Monday has crept remorselessly into Tuesday and I still have a cold, though not as severe as I had feared, and no oven, just as I had feared. I thought I would err on the side of caution, and phoned the supplier at lunchtime just to make sure that the appliance was on its way, but it had not made it onto the lorry. Easy to miss, of course. At least I did not wait until 6 o’clock before finding out. Now, apparently, the item has been scheduled for delivery on Thursday, which makes it so close to Christmas that, were it not to arrive, we think we shall just have – well, we don’t know. I ordered this thing last Thursday and paid to have it delivered the following morning, so it will be nearly a week late. I hesitate to mention the name of the company here, even though everything I have said thus far is true, but let’s just say that for an organisation that claims to live electricals (their words, not mine) they appear incapable of delivering even if their lives depended upon it. I do feel like a proper composer, however, living on crusts and stale water. Actually, it was chicken sandwiches and red wine today, but it is the thought that counts.
I will feel even more like a proper composer this morning when Sweet Was The Song will be broadcast on Radio 3, hooray! I shall then leap into town to do a little teaching and some last minute Christmas shopping and then begin the long, slow process of unwinding at home. I would love to be able to text people to ask them to listen to the piece on iPlayer, but I left my mobile phone on a tube yesterday evening, so am incommunicado for the time being. It is unlikely I would have accepted any work this close to Christmas anyway, but it is still inconvenient, and I am hoping that some charitable soul has handed it in.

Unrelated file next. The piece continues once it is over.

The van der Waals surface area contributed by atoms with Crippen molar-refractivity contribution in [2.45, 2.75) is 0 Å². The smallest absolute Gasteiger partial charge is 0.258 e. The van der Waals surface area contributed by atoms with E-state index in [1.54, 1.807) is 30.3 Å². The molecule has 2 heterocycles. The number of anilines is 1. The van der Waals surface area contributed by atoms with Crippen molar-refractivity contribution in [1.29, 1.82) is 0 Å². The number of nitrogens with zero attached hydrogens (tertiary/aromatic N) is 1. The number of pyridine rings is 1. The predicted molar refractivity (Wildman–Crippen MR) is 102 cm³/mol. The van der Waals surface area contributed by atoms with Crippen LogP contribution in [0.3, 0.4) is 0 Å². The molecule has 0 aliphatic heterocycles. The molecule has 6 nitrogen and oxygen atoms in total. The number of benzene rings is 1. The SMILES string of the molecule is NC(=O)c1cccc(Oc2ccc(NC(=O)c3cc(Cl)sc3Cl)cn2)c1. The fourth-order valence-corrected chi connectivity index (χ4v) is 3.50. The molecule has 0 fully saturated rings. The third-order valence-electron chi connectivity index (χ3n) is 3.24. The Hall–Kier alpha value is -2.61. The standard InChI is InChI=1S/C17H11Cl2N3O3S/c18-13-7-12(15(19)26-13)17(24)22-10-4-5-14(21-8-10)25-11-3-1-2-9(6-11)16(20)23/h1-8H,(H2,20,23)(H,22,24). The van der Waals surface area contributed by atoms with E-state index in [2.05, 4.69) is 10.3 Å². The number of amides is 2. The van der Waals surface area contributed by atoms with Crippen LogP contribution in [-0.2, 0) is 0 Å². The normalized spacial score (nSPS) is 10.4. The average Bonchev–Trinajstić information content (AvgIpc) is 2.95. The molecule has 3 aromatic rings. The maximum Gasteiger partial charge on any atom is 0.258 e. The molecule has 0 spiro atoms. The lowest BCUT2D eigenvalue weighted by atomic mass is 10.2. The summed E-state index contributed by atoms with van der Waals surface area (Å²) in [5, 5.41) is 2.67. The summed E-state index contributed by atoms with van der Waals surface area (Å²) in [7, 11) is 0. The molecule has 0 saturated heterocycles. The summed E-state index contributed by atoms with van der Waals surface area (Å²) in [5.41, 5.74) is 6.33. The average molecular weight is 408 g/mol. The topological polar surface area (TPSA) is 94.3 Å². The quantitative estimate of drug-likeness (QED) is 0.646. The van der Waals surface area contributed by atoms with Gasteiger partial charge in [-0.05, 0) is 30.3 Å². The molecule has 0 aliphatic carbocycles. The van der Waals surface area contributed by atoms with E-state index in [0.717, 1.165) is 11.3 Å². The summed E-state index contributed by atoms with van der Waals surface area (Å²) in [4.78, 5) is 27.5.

I spent some time working on The Three Kings yesterday morning, more transcribing than creating, as I was on hold to my oven supplier for most of that time at 10p a minute plus network rate. I am still wondering about how and whether to reharmonise each verse, as it appears that there is only so much one can do without veering into close harmony, which is an area I do not intend to explore in this arrangement. One such work at the Hampstead service on Sunday was so close to barbershop that, had I closed my eyes, I could easily have imagined myself in Debenhams or some other place where they imagine that listening to awful dissections of carols is somehow going to make us happy and festive. Humbug, of course.
I also spent a goodly period of time hunting out a text for my other Christmas commission for next year, which I will write about more fully when I manage to confirm exactly what it (the text, that is) will be. It will be sacred, but I have been hunting for a translation which includes particular words in the specific passages I would like to use, a translation which would also need to be in the public domain. I think I may have found it, but need to have it confirmed by the commissioner.
Other than that the day was taken up with admin, as per usual, and a concert in Dulwich in the evening, a shortish but highly enjoyable carol bonanza with Aidan Oliver at the helm. If you tune in to Classic FM on Christmas Eve for the Parliament Choir broadcast you’ll hear Aidan conduct a couple of the numbers.
Today, then, is going to be one of those days I am going to savour. It will, to the best of my knowledge, be my debut on Radio 3 as a composer, and in a cracking performance too. It will be one of those days where anything can happen, where somebody somewhere might think “I wonder what else he has written” and drop by my website, but it might also be nothing more than a broadcast. That, though, is already something.